As a reader, I’ve never felt a good book was too long, even more than a thousand pages. And I’ve never found a bad book short enough.
One of the most common questions writers ask me: “How long should my manuscript be?”
Well, different publishers look for different lengths for different genres. Helpful, eh? 😊
There ARE general guidelines, which I’ll list below. But it’s important to know that these are not hard and fast rules.
Just be careful not to get too far afield, and remember that a great idea and good writing trumps all.
That doesn’t mean you can submit a manuscript twice the length a publisher recommends. But rules are made to be broken, and the most successful publishing phenomenon in history did just that.
The Harry Potter books are Young Adult titles, and YA publishers generally look for manuscripts in the 50,000 to 80,000-word range. J.K. Rowling’s record-breaking series began with two titles on the high end of that spectrum and finished with five that left the guidelines in the dust.
Harry Potter and the Sorcerer’s Stone — 76,000 words
Harry Potter and the Chamber of Secrets — 85,000 words
Harry Potter and the Prisoner of Azkaban — 107,000 words
Harry Potter and the Goblet of Fire — 190,000 words
Harry Potter and the Order of the Phoenix — 257,000 words
Harry Potter and the Half-Blood Prince — 168,000 words
Harry Potter and the Deathly Hallows — 198,000 words
Those titles also obliterated sales records. The first alone has sold more than 120 million copies, and the rest have sold at least 65 million each.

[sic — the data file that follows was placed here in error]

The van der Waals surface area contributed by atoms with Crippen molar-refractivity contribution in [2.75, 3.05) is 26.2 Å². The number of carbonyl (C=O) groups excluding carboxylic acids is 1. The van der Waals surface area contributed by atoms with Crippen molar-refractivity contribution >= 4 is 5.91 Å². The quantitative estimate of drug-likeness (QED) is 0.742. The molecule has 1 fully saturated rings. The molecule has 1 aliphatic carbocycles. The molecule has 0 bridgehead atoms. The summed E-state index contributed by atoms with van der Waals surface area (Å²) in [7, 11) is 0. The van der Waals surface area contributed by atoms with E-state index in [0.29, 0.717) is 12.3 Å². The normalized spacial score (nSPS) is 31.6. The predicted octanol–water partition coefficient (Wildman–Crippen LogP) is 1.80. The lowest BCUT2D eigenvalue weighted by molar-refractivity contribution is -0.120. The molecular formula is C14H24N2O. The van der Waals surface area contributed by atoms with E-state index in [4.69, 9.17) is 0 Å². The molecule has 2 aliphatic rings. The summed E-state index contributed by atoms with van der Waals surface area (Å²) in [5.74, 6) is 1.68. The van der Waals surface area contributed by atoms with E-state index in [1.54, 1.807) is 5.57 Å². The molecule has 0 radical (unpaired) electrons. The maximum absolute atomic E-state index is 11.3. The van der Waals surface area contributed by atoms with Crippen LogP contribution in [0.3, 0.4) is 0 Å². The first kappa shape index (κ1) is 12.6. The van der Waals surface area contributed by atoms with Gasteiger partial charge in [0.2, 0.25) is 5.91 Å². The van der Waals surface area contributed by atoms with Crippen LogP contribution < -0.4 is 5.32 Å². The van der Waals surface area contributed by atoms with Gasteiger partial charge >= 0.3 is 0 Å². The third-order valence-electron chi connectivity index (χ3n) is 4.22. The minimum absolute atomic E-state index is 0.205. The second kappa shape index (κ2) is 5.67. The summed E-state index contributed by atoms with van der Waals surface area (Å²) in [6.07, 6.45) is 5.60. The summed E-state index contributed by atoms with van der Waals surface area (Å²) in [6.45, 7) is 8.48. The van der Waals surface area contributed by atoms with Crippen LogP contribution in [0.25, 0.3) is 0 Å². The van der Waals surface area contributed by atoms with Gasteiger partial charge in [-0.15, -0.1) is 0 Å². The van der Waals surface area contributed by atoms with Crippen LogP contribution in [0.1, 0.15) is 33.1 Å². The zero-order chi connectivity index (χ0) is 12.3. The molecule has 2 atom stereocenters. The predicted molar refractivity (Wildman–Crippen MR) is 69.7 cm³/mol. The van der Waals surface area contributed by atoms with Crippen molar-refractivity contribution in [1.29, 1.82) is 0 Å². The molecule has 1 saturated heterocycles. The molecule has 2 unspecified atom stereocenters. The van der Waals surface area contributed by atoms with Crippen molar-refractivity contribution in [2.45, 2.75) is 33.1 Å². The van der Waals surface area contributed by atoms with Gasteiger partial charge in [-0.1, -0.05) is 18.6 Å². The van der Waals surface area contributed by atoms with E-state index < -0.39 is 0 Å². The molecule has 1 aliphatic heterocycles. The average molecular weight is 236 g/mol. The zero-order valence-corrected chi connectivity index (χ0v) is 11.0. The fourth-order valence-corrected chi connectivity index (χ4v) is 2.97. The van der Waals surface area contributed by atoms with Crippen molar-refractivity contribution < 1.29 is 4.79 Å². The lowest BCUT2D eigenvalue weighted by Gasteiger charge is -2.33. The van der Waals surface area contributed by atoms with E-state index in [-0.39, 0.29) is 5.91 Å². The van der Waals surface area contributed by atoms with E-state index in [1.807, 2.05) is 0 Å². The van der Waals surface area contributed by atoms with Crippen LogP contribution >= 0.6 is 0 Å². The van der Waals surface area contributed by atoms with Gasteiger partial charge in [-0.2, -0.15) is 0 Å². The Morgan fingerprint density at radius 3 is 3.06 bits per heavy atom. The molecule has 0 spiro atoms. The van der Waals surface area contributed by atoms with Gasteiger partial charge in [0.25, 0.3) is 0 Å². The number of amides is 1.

Obviously, my point is not that you should submit a first book of anywhere near 200,000 words. I’m just saying that some things are more important than word counts.
Nevertheless, you would be wise to come close to these suggested manuscript lengths.
How Many Words in a Novel?
Average novel word counts are generally around 85,000 but they can range from 50,000 to 120,000.
Sometimes they’re shorter — The Lion, The Witch and The Wardrobe by C.S. Lewis, The Great Gatsby by F. Scott Fitzgerald, and Old Yeller by Fred Gipson all range between 35,000 and 50,000.
On the high end are novels like Sense and Sensibility by Jane Austen (119,394), Schindler’s List by Thomas Keneally (134,710), and War and Peace by Leo Tolstoy (587,287).
Publishing house guidelines vary, so check their website or contact them directly to find out what they expect lengthwise. Don’t stray far from their suggestions.
Most important, especially if you’re worried about your manuscript being too short, is to still keep your scenes tight, direct, well edited, and well honed. Make every word count and never let your total result from needless words. Editors see through fluff instantly.
If you need more words, they should come from more well-written scenes.
How Many Words Per Page in a Book?
Depending on the amount of dialogue vs. narrative and paragraph length, the average double-spaced manuscript page in Microsoft Word (the standard for submitting to publishers) fits about 225 words. (visit here for how to format your manuscript.)
Of course, a printed book will be single spaced and contain roughly one and a half to two times the words per page of your manuscript.
Book Word Count Ranges by Genre
Micro Fiction: 5 to 350 words